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Where Russian Sanctions Stand

What countries are sanctioning Russia, and how effective are those sanctions?

In response to the war in Ukraine, an increasing number of countries and companies have made commitments to stop or curtail their reliance on Russian energy, mainly in the form of oil, natural gas, and coal imports.

While some have fully sanctioned Russian energy resources, others have dithered over the decision, whether because of difficulty in replacing the Russian capacity, or for other political and economic reasons. In this article I will lay out what sanctions have been put in place and by whom, in order to provide a broad and quickly comprehensible overview of the situation as it currently stands. 

The United States banned all imports of Russian oil, LNG, and Coal through an executive order on March 8th, an action that should be taken through a congressional route instead. Most U.S. oil majors had already ceased importation of Russian energy at this point, and several had taken the pivotal step of divesting themselves from the Russian energy industry.

In early March, Exxon Mobil announced that it would stop its more than $4 billion in oil and gas operations in Russia. In very early March, Shell bought a cargo of 100,000 metric tons of Urals crude at a steep discount (largely due to the refusal of other majors to buy the cargo), in order to maintain supply to its European markets. Although this move came before official U.S. sanctions, Shell still received broad push back for purchasing the cargo. The company issued a statement justifying the purchase, and Ukrainian Foreign Minister Dmytro Kuleba responded to CNBC that,  “The world will judge them accordingly. And history will judge them accordingly”. Since official U.S. sanctions have been in place, domestic companies have ceased to be a problem in this regard. 

Additionally, in late February, British Petroleum (BP) CEO Bob Dudley stepped down from the board of Russian oil giant Rosneft, and BP announced that it would be divesting of its 19.75% stake in Rosneft. The cost of this action could be up to $25 billion. 

Australia and Canada have also already ceased the importation of Russian energy products. In Europe, the situation is more complicated thanks to constraints in the domestic supply. The European Union Commission recently stopped Russian coal imports, and  is currently working on a proposal to sanction Russian oil, but the EU is struggling to find a replacement for that oil elsewhere. In the lead up to this decision, the EU has been in talks with the Organization of Petroleum Exporting Countries (OPEC) over replacement capacity. As it currently stands, OPEC says it will be unable to replace the capacity lost by current and projected sanctions, with OPEC Secretary General Mohammad Barkindo stating that, “Considering the current demand outlook, it would be nearly impossible to replace a loss in volume of this magnitude.” The EU Commission’s decision will be forthcoming soon, and will reveal Europe’s next steps on sanctions.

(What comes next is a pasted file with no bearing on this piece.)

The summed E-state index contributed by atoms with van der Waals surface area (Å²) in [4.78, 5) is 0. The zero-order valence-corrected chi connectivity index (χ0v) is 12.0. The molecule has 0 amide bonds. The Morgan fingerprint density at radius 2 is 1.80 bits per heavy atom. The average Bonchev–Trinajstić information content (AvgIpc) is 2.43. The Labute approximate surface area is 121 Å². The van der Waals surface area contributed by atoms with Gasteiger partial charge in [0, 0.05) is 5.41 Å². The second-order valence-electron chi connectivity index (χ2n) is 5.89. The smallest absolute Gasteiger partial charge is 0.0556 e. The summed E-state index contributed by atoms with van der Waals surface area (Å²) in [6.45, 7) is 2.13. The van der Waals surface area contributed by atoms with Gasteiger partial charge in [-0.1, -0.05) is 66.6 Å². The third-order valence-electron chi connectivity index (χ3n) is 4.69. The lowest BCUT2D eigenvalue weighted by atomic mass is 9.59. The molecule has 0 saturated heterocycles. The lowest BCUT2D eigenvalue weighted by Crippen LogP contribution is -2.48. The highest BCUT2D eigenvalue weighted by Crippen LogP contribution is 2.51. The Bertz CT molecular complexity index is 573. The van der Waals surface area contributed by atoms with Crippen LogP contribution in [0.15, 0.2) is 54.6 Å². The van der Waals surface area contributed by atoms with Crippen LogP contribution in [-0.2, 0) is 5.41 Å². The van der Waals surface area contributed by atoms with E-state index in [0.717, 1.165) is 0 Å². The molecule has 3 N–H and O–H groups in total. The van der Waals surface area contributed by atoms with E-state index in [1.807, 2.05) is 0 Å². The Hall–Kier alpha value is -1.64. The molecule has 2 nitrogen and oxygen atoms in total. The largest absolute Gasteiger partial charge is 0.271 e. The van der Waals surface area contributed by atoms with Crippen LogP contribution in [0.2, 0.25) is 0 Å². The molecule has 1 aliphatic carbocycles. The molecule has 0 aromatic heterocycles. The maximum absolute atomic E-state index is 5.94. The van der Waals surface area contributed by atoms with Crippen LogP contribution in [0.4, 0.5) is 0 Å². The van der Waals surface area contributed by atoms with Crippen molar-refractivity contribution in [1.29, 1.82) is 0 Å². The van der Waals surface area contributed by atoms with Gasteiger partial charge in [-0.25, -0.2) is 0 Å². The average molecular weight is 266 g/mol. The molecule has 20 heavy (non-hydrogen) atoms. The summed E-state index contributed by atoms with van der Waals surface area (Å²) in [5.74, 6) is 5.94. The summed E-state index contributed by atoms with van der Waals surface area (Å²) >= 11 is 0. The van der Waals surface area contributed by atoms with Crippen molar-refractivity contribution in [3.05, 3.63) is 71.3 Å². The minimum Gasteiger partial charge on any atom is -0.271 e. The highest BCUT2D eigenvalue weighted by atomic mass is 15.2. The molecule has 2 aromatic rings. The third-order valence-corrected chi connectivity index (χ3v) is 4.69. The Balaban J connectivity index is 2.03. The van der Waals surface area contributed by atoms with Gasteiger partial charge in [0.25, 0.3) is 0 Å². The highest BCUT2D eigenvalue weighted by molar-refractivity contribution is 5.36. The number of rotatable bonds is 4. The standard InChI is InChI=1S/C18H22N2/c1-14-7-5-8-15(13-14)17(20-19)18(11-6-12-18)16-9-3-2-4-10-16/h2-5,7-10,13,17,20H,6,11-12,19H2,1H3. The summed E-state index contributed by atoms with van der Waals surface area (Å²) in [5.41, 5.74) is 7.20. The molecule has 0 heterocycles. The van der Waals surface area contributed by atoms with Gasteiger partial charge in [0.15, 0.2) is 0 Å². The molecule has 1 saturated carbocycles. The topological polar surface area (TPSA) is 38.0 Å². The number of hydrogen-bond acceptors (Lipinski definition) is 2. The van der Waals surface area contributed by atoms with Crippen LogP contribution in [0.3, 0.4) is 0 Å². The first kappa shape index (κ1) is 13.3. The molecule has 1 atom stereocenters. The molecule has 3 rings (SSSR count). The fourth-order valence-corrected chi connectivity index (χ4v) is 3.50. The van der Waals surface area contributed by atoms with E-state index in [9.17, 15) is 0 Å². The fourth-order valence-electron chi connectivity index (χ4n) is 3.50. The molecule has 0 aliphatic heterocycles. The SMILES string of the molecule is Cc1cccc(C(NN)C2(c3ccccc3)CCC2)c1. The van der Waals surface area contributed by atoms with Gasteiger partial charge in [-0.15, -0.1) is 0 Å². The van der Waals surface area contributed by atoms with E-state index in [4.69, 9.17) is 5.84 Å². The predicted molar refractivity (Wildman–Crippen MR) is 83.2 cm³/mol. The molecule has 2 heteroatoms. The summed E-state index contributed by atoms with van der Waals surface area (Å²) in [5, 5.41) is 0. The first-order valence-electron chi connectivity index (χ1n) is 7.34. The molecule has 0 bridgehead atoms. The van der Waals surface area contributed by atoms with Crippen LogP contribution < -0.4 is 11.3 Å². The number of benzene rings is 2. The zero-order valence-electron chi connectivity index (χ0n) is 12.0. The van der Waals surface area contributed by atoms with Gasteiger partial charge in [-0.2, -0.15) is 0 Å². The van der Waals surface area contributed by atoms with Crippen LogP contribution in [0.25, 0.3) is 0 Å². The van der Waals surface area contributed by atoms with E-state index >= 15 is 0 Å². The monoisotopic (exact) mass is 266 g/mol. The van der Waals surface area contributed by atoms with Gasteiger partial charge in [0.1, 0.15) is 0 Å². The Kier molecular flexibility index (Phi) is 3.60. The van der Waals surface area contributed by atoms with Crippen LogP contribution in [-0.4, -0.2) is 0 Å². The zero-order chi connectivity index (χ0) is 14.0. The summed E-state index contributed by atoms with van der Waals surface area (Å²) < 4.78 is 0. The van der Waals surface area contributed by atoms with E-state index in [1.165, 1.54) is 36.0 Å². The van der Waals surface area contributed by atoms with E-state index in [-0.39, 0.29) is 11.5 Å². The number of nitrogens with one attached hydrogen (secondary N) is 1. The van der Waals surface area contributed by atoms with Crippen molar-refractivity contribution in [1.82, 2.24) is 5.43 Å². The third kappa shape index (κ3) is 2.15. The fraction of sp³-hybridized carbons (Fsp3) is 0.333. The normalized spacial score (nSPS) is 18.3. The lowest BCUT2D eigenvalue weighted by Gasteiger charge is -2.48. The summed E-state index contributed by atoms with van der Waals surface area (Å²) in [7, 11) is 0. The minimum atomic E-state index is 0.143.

Japan is one of the latest countries to announce sanctions. Last week, Japanese Prime Minister, Fumio Kishida, announced that Japan would phase out its use of Russian coal in response to the war in Ukraine. A firm time table is yet to be established, but the Prime Minister has said that the move will take place as soon as replacement capacity can be found for Japanese industry. 

In the coming weeks it will be important to follow how the situation in Europe develops, especially whether or not they are able to secure the replacement capacity necessary to effectively sanction Russia. Japan appears likely to act on its promise to sanction Russian coal, and the mounting energy sanctions when coupled with the increasing sanctions on other Russian products including its financial sector are likely to put increasing pressure on Russian President Vladimir Putin as the war continues.

Paige Lambermont is a Research Fellow at the Competitive Enterprise Institute in the Center for Energy and Environment. She covers the electrical grid, energy regulation, nuclear power issues, and other free-market energy topics. Paige has a Bachelor’s Degree in Political Science from American University and a Master’s Degree in Public Administration from the University of Idaho. She is also a Columnist Fellow at Catalyst.
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